Synthetic THC Analogs and Synthetic Cannabinoids
The first analogs of THC were created in the 80’s and were known as CP-47,497 and HU-210. Once these analogues were created, the response began to bring on more research, which by the early 90’s CB1 and CB2 were discovered. CP-47,497 showed cannabimimetic actions of depressant motor skills, analgesic, hypothermic effects, anti-convulsant and when used on dogs increased their vocalization.
One independent search for anti-nociceptive compounds that were based on NSAID’s that were known announced iaminoalkyl known, as indoles were distinct structurally such as WIN 55,212-2. This indole binds both CB1 and CB2 with much stronger similarity than THC. John Huffman led the team that discovered this while working at Clemson University, which resulted in simple modeling that an alkyl chain was able to replace the aminoalkyl group. More investigations resulted in hundreds of JWH chemical compounds showing the binding similarities for CB receptors.
One prototypical JWH chemical compound is JWH 018. This compound offers a very strong potency and non-THC structure, which made it quite desirable for the creation of several Spice/K2 like herbal blends. A good example of this is an herbal compound that was marketed as incense and was not intended for human consumption contained several synthetic CB’s such as JWH 073, JWH 018 or in some cases CP 47,497 along with natural endocannabinoids and other substances such as a-tocopherol.
In the United Kingdom, the Advisory Council on the Misuse of Drugs created generic legislation that would control all synthetic CB’s, created a structural classification of all JWH chemical compounds.
In the UK, the groups and examples of compounds include:
Group 1: naphthoylindoles includes JWH 018 and 73 other chemical compounds.
Group 2: naphthylmethylindoles includes JWH 175 and eight other chemical compounds.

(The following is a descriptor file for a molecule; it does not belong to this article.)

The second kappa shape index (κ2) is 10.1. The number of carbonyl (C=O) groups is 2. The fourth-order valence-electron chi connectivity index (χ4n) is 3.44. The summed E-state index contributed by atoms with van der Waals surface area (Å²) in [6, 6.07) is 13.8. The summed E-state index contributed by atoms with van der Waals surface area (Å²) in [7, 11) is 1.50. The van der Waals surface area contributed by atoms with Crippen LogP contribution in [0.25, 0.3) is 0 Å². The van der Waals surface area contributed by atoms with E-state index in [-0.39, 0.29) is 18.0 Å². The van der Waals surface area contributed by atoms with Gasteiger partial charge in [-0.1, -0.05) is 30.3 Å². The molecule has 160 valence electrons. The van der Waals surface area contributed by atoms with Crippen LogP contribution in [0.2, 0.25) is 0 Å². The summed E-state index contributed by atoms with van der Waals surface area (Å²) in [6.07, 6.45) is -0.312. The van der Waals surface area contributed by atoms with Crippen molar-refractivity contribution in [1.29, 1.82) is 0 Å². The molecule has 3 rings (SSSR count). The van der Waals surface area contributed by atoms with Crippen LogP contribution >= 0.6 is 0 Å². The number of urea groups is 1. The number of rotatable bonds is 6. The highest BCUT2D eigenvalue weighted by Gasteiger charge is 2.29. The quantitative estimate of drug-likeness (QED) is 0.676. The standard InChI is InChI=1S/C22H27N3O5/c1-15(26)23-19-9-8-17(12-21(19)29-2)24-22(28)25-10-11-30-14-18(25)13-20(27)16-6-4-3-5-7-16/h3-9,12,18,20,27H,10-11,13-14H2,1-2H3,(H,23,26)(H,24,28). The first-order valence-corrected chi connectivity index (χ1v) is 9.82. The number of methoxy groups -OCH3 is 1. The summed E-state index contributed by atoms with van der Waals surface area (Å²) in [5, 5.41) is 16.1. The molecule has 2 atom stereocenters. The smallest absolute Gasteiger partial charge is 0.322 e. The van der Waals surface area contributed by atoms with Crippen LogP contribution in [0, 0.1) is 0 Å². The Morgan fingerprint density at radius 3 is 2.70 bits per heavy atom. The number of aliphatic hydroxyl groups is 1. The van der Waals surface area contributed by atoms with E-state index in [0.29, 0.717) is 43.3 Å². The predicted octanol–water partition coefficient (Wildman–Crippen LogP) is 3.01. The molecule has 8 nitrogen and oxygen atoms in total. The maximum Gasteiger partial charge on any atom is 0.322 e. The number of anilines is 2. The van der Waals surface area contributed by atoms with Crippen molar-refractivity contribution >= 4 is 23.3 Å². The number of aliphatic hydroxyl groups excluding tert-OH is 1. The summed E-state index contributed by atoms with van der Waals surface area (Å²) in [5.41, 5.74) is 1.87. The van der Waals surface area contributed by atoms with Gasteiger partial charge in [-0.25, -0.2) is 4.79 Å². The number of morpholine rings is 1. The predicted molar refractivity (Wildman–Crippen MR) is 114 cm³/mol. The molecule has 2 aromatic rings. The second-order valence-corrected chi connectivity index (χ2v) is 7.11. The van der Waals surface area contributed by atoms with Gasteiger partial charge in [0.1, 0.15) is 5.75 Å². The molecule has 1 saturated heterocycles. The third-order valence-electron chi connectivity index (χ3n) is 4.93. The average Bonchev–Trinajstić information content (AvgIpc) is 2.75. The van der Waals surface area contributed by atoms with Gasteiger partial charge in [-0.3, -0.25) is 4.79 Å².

Group 3: naphthoylpyrroles are very strong CB receptor agonists, which include JWH 147 and have a high abuse potential along with 31 other chemical compounds in this same group.
Group 4: napthylmethylindenes includes JWH 176 and two other compounds.
Group 5: phenylacetylindoles includes JWH 203 along with 27 other synthetic CB’s that have been discovered in herbal blends.
Several THC analogs and first generation synthetic CB’s have been regulated by countries across the globe such as HU-210, CP 47,497, JWH 018 and JWH 073. Of course, these have now been replaced by other JWH chemical compounds that are very potent, which include naphthoylindoles, which includes JWH 398, JWH 210, JWH 200, JWH 122, and JWH 081 and phenylacetylidoles like JWH 251, JWH 250, and JWH 203. Along with this, chemical compounds known as AM-type chemical compounds like AM2201 has been found in a patent by Alexandros Makriyannis. The patent announces benzoylindoles such as AM679.
Another scientist, Abbott, included a tetramethylcyclopropyl group, which includes UR44 to give selectivity for the CB2 receptor. Even though this chemical compound is selective for CB2 it still binds CB1 efficiently, which explains why it is very popular.
The report by Abbott and the patent by Makriyannis explain several different chemical compounds that are good candidates for abuse.
Many different synthetic CB’s have unique structures. One such example is AZ-11713908, which has a benzimidazole core instead of an indole core, which is found with the JWH CBs, but provides momentous CB2 selectivity.
Other chemicals compounds that have similarities for CB receptors along with effectiveness in vivo have a quinolone core.
Another with a quinolone base in the adamantylamino group is SER-601 provides more selectivity for CB2 instead of CB1. This group of compounds is among the newer synthetic CB’s which is replacing naphtyl compound groups like AM2201 and JWH 018 to create STS-135 and 2NE1, respectively.
The combination of a thiazolylidene base and a tetramethylcyclopropyl group base gives A836, 339, which, even though it is CB2-selective it also activates CNS CB1 in vivo at higher doses. A836,339 combines neuronal pain suppression through CB2 with less psychoactive effects via CB1 from the synthetic cannabinoids with higher similarities for CB1.